Torres tells US Senate of NMI’s COVID-19 challenges

Posted on Jul 03 2020


Gov. Ralph DLG Torres brought the CNMI’s issues related to the COVID-19 pandemic to the U.S. Senate in order to apprise it of how it is affecting U.S. territories.

In a written testimony to U.S. Senate Committee on Energy and Natural Resources during a hearing last June 30, 2020, in Washington, D.C., Torres laid out all the initiatives the government has done—from his declaration of a state of significant emergency in January, up to the widespread community based testing covering 15% of the CNMI population, one of the largest relative populations tested in the nation.

The committee hearing, which intended to examine the impact of COVID-19 on U.S. territories, also heard from Torres the economic downturn the CNMI is experiencing as a result of the pandemic.

“The dramatic fiscal shortfall resulting in from the elimination of the CNMI’s sole industry will have deep and lasting impacts to the lives of our people for years to come.”

While recognizing that the unemployment assistance programs and the economic impact support payments have eased the suffering of a lot of people in the CNMI, Torres said “the path ahead is still presenting a cause for serious concern.”

The relief given to state budgets through the CARES Act supported the large and unexpected expenses the CNMI had to spend to respond to the urgent health care needs of the population, Torres said, but much is needed in government resources to retain viability of government operations.

“…The CNMI budget was reduced in half due to the loss of resources in the later months of this fiscal year. With no certain end to this pandemic in sight, the future for the CNMI’s tourism industry, and government income derived from this economic activity is bleak,” he added.

Municipal Liquidity Facility not accessible

Torres pointed out that critical components under the CARES Act, which were intended to support government services, are not made available to the territories, particularly the Municipal Liquidity Facility.

The MLF allows for the issuance of municipal debt to special purpose vehicles operated by the federal government to cover, among other things, the reductions of tax and other revenues, related to or resulting from the COVID-19 pandemic.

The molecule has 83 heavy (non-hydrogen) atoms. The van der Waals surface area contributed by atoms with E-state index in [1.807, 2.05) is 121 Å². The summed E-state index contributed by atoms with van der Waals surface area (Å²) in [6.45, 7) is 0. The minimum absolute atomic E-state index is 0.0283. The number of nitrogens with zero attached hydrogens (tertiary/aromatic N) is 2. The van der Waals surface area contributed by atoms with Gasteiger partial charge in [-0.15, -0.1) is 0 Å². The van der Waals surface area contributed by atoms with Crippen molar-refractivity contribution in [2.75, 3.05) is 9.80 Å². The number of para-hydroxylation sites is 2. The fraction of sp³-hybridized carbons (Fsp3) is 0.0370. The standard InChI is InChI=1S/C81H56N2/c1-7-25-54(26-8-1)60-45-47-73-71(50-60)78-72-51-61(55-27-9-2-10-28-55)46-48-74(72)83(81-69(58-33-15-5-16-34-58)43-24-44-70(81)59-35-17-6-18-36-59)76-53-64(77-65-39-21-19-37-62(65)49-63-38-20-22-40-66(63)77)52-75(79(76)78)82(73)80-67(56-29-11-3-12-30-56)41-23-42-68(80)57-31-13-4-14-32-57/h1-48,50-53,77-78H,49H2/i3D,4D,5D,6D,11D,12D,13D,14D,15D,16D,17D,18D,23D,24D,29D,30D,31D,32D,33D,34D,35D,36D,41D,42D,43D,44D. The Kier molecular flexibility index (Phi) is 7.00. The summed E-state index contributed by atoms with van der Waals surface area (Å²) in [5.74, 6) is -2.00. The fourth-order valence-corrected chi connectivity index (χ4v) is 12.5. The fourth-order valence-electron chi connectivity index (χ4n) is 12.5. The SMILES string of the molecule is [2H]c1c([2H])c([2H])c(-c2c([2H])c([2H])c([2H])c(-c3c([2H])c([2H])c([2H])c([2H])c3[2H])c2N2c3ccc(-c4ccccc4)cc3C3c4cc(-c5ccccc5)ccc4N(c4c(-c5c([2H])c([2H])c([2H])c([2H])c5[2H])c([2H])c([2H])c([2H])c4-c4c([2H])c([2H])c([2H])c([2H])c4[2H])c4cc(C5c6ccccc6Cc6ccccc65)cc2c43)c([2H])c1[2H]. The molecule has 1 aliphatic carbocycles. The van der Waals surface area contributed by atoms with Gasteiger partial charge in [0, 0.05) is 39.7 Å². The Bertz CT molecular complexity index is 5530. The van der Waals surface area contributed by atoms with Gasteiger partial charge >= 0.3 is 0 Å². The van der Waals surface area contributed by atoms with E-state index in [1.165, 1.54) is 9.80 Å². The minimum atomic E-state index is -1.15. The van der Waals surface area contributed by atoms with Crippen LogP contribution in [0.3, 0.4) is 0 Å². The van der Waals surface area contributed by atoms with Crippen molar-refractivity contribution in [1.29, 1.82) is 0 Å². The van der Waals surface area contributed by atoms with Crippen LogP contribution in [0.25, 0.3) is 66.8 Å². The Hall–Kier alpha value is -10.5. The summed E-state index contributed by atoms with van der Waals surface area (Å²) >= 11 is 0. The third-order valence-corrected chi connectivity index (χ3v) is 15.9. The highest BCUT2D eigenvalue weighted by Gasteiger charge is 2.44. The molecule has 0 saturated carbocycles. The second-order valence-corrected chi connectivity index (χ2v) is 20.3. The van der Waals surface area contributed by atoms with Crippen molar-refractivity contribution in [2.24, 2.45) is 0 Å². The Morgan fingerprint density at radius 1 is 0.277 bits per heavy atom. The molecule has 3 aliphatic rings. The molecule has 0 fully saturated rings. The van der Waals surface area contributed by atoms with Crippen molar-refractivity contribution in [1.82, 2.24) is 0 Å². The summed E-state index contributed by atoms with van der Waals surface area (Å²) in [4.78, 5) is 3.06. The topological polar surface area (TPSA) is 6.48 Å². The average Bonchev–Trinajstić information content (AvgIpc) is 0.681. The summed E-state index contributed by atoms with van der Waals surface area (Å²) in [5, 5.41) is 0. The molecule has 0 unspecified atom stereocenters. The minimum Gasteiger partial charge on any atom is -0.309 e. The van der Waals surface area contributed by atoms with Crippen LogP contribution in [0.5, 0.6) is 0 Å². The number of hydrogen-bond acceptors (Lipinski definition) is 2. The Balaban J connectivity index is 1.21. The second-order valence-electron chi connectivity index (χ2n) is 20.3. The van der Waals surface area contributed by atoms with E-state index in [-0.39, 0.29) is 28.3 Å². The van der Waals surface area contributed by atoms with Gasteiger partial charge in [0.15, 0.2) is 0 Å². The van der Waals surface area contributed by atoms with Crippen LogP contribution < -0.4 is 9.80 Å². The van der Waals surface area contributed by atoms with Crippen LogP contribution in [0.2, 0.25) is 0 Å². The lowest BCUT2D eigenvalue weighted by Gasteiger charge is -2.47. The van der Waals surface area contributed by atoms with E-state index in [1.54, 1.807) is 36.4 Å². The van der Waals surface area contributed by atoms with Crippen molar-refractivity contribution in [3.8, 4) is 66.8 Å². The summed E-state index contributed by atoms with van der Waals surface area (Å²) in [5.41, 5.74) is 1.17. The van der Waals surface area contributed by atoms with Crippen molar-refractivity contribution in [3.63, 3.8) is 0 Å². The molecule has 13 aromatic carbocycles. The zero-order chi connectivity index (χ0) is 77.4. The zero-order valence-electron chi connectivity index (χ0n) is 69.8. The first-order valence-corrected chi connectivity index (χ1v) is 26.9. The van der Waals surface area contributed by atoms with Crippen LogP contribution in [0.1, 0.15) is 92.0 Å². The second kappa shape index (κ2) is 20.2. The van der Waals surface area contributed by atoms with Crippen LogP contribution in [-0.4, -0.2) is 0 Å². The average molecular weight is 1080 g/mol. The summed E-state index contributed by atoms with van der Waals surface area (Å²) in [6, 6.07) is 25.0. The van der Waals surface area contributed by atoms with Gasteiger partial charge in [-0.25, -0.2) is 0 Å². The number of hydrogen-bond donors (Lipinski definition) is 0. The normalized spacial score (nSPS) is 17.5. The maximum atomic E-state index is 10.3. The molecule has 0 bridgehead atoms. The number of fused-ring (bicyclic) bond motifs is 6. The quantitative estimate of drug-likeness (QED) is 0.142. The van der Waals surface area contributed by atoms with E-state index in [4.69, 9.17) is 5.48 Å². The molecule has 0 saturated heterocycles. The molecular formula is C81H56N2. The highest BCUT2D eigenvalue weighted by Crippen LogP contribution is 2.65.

“It is apparent that this program has been deemed inaccessible to territorial governments and the lack of access to financial tools such as these greatly impacts the government’s ability to finance necessary obligations in the environment of severely limited revenues,” he said.

The governor informed the senators that the CNMI has showcased its commitment to downsizing government operations through furloughs and deep austerity measures, but “we can only cut so much before the residents of our community will further experience disproportionately the impacts of this crisis in levels unseen in communities in the mainland United States.”

In April, the CNMI was forced into “the most austere budgetary practices in recent history,” reducing government work hours to 64 hours per pay periods, and the furloughing or impacting of approximately half of the government workforce.

Pension program

By far, the biggest and most concerning obligation of the CNMI is its obligations to the CNMI’s pension program, as outlined in the Settlement Agreement with the U.S. District Court, Torres said. That settlement requires mandatory minimum payments to the Settlement Fund to ensure continued benefits for the CNMI government’s retirees.